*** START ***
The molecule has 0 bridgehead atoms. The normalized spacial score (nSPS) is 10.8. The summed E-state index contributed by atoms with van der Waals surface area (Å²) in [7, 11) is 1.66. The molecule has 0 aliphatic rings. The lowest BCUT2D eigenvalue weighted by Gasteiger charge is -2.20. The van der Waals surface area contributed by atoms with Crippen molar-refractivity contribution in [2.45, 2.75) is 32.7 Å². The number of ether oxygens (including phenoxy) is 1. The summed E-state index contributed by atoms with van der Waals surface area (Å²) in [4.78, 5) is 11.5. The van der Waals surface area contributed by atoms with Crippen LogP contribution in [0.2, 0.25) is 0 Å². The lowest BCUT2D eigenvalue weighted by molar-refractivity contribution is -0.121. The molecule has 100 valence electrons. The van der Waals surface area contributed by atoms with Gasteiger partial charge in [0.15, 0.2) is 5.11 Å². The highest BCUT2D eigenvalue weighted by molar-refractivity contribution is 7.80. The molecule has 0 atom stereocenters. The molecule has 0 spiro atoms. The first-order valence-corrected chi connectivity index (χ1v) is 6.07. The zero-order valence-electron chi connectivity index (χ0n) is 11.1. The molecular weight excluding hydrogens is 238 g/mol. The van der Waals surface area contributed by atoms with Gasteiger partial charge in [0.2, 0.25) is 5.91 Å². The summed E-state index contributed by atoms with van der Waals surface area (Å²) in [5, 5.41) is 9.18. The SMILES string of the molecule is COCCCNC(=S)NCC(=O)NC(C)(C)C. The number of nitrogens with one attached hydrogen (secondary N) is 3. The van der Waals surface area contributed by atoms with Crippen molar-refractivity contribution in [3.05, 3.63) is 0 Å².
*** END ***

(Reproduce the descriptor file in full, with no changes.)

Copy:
The molecule has 0 bridgehead atoms. The normalized spacial score (nSPS) is 10.8. The summed E-state index contributed by atoms with van der Waals surface area (Å²) in [7, 11) is 1.66. The molecule has 0 aliphatic rings. The lowest BCUT2D eigenvalue weighted by Gasteiger charge is -2.20. The van der Waals surface area contributed by atoms with Crippen molar-refractivity contribution in [2.45, 2.75) is 32.7 Å². The number of ether oxygens (including phenoxy) is 1. The summed E-state index contributed by atoms with van der Waals surface area (Å²) in [4.78, 5) is 11.5. The van der Waals surface area contributed by atoms with Crippen LogP contribution in [0.2, 0.25) is 0 Å². The lowest BCUT2D eigenvalue weighted by molar-refractivity contribution is -0.121. The molecule has 100 valence electrons. The van der Waals surface area contributed by atoms with Gasteiger partial charge in [0.15, 0.2) is 5.11 Å². The highest BCUT2D eigenvalue weighted by molar-refractivity contribution is 7.80. The molecule has 0 atom stereocenters. The molecule has 0 spiro atoms. The first-order valence-corrected chi connectivity index (χ1v) is 6.07. The zero-order valence-electron chi connectivity index (χ0n) is 11.1. The molecular weight excluding hydrogens is 238 g/mol. The van der Waals surface area contributed by atoms with Gasteiger partial charge in [0.2, 0.25) is 5.91 Å². The summed E-state index contributed by atoms with van der Waals surface area (Å²) in [5, 5.41) is 9.18. The SMILES string of the molecule is COCCCNC(=S)NCC(=O)NC(C)(C)C. The number of nitrogens with one attached hydrogen (secondary N) is 3. The van der Waals surface area contributed by atoms with Crippen molar-refractivity contribution in [3.05, 3.63) is 0 Å².